6. I should have noted that for Rescher, “systematization” is essential for philosophy as such and thus the contrast I made above with coherence would not work for him, although I intended more by way of appreciating the extent to which Buddhism does not seem amenable to robust systematization as we take it to be in the history of philosophy, while Rescher’s criteria for or parameters of same appear designed to justify his coherentist criteria of truth in contrast with that of a foundationalist form of systematization.

  7. Thanks for the comments everyone! Apologies in advance for a quite long reply!

    A couple people asked about what I think re systemization and Buddhist ethics. I think we can examine the connections between various concepts in Buddhist moral philosophy, and in that sense begin to systematize/ reconstruct elements of moral theory for particular texts or groups of texts. For instance, an aspect of Mahayana virtue ethics that’s particularly intriguing to me is the claim that emptiness perfects the virtues, so that patience etc. is very closely connected with the insight into the selflessness of phenomena. So we can and should think about how patience and emptiness connect for these authors. Likewise, we can look at the various kinds of virtuous mental qualities they distinguish, examine how these relate to Aristotelean (etc) notiongs and so on. We could also do this for non-virtue elements, like the bodhisattva’s vow, Buddhist claims about the value of pleasure etc. So I don’t think Buddhist is radically particularistic in a way that prevents examining and reconstructing the interconnections various Buddhist authors seem to draw.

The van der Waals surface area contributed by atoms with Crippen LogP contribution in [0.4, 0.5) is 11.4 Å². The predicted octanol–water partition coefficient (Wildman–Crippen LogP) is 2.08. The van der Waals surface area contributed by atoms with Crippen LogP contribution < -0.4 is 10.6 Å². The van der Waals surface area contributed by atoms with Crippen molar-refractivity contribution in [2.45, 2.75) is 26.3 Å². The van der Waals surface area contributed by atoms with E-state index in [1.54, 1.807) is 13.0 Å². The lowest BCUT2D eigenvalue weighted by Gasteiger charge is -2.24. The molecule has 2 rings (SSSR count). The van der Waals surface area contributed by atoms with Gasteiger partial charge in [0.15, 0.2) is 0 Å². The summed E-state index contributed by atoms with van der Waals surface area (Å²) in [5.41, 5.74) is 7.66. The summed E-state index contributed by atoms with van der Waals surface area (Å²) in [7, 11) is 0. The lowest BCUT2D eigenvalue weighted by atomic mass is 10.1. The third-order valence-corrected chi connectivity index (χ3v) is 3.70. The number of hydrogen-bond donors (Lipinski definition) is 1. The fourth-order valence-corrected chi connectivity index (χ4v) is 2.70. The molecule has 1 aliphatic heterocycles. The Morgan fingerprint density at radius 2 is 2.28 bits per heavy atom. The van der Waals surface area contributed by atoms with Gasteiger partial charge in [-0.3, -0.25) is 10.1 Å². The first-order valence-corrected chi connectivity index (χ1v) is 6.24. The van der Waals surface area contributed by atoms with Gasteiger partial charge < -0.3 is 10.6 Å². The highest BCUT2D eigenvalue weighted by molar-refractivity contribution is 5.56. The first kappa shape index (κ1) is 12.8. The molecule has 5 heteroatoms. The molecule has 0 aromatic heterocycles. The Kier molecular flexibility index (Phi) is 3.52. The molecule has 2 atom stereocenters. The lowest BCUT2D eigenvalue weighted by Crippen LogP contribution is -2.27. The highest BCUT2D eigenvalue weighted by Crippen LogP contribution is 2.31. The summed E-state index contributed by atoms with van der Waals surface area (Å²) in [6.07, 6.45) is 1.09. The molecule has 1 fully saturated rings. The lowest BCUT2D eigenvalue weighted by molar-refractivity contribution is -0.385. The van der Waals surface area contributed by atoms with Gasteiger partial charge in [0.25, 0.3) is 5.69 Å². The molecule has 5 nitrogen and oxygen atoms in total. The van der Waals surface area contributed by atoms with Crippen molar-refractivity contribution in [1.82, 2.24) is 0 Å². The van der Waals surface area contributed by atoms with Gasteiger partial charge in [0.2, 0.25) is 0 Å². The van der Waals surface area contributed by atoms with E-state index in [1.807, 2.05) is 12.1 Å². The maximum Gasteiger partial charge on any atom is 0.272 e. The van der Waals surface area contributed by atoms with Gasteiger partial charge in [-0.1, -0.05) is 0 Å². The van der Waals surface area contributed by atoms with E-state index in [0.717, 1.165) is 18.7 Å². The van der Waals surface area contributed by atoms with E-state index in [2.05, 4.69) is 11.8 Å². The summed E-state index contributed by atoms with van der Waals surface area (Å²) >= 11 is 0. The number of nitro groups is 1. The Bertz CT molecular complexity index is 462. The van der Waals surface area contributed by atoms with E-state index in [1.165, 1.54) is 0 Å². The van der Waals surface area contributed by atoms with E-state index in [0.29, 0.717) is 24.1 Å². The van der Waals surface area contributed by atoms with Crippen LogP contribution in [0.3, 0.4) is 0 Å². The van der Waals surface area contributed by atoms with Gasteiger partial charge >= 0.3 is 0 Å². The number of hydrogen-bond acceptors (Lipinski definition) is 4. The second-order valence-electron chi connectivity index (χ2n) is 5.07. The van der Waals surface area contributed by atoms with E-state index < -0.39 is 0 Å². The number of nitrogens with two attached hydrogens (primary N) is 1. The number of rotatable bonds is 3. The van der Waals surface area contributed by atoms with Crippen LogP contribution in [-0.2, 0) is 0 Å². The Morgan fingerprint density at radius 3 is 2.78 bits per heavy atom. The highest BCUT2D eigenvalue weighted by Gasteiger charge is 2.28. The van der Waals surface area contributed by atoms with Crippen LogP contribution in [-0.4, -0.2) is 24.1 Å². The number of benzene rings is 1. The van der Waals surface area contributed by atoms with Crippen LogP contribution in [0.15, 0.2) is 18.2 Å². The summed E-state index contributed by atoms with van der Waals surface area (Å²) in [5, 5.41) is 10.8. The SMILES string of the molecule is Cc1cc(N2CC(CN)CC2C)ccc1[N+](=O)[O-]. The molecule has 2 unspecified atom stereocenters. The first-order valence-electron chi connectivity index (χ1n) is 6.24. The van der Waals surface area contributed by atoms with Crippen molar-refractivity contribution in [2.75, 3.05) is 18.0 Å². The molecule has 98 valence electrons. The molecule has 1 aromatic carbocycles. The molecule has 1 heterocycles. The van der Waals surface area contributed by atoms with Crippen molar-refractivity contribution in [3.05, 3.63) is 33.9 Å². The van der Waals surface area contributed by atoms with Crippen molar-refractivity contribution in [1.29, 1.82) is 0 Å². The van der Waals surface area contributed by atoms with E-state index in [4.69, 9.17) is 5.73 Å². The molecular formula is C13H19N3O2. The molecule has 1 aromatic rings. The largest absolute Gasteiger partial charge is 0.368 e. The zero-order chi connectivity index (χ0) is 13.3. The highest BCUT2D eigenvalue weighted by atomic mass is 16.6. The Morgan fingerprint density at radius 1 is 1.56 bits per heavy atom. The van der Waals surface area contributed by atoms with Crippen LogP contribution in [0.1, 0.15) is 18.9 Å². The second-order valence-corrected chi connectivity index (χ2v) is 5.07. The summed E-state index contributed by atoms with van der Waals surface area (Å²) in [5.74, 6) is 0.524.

I also agree with Patrick that it’s natural to begin looking at Buddhist texts with the particularly influential categories developed in systematic contemporary ethical theory, and see where (if anywhere) this gets us. An aspect of Charles Goodman’s Consequences of Compassion that I’m sympathetic to is his claim that we find a number of commonalities between consequentialisms and certain Buddhist ethical thinkers like Śāntideva, including the (at least apparently) demanding nature of their moral systems and their claim that we can weigh harms and benefits. My forthcoming Phil East West article argues that this isn’t enough to classify it as consequntialist, but I’ll leave that aside for now.